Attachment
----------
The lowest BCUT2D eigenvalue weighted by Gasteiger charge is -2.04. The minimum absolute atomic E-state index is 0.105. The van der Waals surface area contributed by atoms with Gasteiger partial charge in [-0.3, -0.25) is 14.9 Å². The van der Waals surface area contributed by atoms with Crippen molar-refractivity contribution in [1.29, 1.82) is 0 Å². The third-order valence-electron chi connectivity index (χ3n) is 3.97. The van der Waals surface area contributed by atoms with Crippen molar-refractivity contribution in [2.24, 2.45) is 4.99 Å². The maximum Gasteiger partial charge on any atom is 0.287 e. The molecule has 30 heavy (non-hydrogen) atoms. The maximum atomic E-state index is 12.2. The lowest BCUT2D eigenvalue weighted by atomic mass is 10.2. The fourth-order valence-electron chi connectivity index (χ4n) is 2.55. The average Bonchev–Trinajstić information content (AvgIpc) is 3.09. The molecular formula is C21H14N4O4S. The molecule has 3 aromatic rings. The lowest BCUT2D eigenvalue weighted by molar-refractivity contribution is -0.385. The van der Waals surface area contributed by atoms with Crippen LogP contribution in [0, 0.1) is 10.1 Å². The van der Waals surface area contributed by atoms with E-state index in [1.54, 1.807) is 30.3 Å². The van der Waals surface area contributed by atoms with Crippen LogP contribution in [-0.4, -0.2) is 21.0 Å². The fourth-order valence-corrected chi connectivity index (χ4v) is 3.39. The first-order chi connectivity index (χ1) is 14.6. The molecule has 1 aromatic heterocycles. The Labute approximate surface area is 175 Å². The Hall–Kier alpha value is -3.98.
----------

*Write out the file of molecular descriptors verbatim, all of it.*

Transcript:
The lowest BCUT2D eigenvalue weighted by Gasteiger charge is -2.04. The minimum absolute atomic E-state index is 0.105. The van der Waals surface area contributed by atoms with Gasteiger partial charge in [-0.3, -0.25) is 14.9 Å². The van der Waals surface area contributed by atoms with Crippen molar-refractivity contribution in [1.29, 1.82) is 0 Å². The third-order valence-electron chi connectivity index (χ3n) is 3.97. The van der Waals surface area contributed by atoms with Crippen molar-refractivity contribution in [2.24, 2.45) is 4.99 Å². The maximum Gasteiger partial charge on any atom is 0.287 e. The molecule has 30 heavy (non-hydrogen) atoms. The maximum atomic E-state index is 12.2. The lowest BCUT2D eigenvalue weighted by atomic mass is 10.2. The fourth-order valence-electron chi connectivity index (χ4n) is 2.55. The average Bonchev–Trinajstić information content (AvgIpc) is 3.09. The molecular formula is C21H14N4O4S. The molecule has 3 aromatic rings. The lowest BCUT2D eigenvalue weighted by molar-refractivity contribution is -0.385. The van der Waals surface area contributed by atoms with Crippen LogP contribution in [0, 0.1) is 10.1 Å². The van der Waals surface area contributed by atoms with E-state index in [1.54, 1.807) is 30.3 Å². The van der Waals surface area contributed by atoms with Crippen LogP contribution in [-0.4, -0.2) is 21.0 Å². The fourth-order valence-corrected chi connectivity index (χ4v) is 3.39. The first-order chi connectivity index (χ1) is 14.6. The molecule has 1 aromatic heterocycles. The Labute approximate surface area is 175 Å². The Hall–Kier alpha value is -3.98.